The Upper East Side Historic District is one of New York City’s largest landmark districts. Designated in 1981, this district stretches along Fifth Avenue from 59th Street to 78th Street, and at certain points, as far east as Third Avenue. The neighborhood is synonymous with wealth and social standing. Since the turn of the century, many of New York’s most affluent people have lived here. Today, the district contains a rich mixture of modest brownstone row houses, opulent town houses, mansions, and imposing apartment houses. Some of the finest American examples of urban residential architecture can be found on these streets.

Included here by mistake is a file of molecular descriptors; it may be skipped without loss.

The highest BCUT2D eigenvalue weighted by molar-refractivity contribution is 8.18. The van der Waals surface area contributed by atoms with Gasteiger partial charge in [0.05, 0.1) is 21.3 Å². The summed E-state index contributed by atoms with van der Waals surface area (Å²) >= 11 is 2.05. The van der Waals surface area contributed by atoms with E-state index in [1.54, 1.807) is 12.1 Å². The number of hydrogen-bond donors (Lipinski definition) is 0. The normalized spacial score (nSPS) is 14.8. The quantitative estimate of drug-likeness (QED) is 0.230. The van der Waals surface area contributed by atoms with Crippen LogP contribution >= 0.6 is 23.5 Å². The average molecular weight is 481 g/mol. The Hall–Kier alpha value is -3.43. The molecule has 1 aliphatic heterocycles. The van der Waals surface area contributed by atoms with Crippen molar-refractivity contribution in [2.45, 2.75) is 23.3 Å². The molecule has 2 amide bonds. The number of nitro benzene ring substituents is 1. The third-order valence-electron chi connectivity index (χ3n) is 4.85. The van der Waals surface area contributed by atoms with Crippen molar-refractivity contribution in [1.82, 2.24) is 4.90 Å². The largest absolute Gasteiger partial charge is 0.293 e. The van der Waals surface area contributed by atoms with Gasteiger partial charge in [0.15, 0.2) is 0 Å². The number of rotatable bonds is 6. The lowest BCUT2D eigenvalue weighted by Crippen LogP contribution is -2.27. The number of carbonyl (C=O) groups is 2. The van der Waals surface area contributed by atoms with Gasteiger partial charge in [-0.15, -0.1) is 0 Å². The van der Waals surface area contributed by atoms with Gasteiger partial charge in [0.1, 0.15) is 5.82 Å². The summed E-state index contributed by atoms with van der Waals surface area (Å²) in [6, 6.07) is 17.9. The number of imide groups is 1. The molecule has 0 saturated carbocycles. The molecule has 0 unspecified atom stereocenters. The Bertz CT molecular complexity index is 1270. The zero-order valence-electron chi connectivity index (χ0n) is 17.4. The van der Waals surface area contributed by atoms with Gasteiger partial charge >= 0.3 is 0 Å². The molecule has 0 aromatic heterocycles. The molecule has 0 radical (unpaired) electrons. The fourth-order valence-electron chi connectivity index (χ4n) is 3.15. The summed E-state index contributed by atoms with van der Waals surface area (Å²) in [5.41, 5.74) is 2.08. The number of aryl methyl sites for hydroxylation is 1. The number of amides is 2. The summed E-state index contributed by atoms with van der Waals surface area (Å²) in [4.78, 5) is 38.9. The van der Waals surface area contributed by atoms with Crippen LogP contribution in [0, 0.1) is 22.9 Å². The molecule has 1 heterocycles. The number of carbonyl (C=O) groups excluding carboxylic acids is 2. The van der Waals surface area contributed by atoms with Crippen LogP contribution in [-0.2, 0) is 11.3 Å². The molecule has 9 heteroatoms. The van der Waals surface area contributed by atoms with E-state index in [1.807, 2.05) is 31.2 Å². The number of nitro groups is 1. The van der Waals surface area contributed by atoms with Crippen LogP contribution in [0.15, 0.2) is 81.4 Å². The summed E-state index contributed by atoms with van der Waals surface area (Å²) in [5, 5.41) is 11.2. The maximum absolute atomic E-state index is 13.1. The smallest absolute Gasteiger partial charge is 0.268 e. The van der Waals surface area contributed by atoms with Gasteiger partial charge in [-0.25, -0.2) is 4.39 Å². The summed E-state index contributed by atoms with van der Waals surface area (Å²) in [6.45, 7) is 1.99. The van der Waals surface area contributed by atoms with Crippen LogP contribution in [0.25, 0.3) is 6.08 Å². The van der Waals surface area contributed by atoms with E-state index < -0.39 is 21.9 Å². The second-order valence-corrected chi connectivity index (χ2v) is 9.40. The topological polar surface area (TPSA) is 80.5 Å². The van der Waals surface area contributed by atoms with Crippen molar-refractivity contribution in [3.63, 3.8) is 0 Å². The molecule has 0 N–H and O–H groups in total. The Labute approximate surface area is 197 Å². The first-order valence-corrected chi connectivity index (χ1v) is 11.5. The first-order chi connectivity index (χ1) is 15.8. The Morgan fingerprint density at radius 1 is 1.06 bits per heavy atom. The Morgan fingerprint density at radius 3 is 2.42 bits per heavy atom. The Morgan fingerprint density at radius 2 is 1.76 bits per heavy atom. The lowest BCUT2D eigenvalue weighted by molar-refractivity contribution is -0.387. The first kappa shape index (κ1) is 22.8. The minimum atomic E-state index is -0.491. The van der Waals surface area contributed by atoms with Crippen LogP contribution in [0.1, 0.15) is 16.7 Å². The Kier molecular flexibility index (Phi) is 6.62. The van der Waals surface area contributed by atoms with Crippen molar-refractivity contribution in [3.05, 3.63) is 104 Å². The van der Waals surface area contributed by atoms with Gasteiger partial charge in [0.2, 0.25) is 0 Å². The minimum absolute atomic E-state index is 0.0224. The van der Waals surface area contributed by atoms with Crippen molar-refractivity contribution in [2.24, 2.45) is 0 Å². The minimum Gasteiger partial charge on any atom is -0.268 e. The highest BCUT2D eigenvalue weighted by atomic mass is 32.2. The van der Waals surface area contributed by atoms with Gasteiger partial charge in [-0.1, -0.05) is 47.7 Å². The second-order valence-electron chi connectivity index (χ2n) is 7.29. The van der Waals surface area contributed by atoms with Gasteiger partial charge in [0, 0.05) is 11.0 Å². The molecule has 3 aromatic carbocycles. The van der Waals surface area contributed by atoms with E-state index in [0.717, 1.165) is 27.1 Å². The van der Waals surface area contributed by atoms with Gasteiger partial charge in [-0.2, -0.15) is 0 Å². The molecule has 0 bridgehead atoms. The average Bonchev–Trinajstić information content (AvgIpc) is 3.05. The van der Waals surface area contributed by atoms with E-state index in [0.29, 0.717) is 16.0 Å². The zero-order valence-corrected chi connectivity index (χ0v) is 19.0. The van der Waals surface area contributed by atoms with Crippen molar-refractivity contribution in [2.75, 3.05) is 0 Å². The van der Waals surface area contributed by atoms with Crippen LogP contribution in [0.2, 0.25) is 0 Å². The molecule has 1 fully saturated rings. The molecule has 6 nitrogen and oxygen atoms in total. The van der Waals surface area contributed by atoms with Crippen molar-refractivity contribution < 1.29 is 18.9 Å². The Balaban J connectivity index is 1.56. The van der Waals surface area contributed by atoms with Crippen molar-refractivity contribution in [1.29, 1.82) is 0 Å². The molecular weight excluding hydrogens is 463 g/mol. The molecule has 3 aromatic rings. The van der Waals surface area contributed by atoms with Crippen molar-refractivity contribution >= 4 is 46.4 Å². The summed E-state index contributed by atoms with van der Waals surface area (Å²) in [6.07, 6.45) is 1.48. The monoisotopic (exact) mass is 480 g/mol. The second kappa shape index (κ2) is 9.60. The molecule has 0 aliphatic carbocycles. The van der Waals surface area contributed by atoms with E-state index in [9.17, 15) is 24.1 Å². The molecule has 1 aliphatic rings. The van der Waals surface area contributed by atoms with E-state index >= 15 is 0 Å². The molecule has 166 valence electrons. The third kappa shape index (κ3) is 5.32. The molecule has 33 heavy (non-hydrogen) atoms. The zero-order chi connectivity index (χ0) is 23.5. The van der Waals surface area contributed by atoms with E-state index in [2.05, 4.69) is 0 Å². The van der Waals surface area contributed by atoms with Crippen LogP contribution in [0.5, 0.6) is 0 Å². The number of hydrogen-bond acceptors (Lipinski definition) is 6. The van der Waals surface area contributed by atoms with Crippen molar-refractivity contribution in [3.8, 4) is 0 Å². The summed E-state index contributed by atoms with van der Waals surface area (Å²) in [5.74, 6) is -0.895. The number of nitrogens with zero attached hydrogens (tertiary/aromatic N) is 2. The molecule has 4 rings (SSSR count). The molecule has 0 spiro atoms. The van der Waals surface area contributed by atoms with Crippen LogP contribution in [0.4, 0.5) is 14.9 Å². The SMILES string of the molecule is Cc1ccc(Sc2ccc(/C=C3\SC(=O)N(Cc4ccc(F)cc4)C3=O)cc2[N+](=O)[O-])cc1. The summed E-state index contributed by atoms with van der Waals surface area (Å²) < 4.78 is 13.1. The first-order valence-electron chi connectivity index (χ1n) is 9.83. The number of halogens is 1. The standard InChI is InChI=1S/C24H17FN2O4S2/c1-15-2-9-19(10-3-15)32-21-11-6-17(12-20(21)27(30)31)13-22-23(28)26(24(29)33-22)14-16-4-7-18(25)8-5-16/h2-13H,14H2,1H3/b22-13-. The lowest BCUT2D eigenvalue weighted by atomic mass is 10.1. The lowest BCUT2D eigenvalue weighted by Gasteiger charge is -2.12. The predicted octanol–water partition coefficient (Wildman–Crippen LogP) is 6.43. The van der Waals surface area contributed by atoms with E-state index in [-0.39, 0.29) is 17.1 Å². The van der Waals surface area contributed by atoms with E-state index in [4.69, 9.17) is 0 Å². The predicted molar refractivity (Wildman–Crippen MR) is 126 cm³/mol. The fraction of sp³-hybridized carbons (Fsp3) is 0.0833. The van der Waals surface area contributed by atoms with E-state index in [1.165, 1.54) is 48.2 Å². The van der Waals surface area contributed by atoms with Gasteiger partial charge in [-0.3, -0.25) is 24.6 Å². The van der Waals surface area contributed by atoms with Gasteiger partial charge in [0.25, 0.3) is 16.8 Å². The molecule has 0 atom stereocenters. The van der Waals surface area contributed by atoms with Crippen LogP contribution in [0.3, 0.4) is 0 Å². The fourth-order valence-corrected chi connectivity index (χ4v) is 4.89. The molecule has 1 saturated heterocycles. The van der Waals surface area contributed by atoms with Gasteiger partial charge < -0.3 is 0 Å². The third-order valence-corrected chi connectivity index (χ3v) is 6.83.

In the decades following the Civil War, the open land with ramshackle buildings was transformed into a bustling middle-class residential community. With the advent of the twentieth century, the neighborhood metamorphosed again — this time into an enclave of mansions and town houses.
The Upper East Side is full of townhouses that were “stylishly updated” at the turn of the century. At that time, brownstones were seen as dark, stodgy and unfashionable. 41 East 67th Street, the limestone building in this photograph, was designed by Breen & Nason, and built in 1878-79. In 1909, the architects Denby & Nute redesigned the facade to create this elegant neo-Classical design. The neighboring brownstone (1878, J.H. Valentine) was stripped of its details after this photograph was taken in 1947 (photo by Wurts Brothers).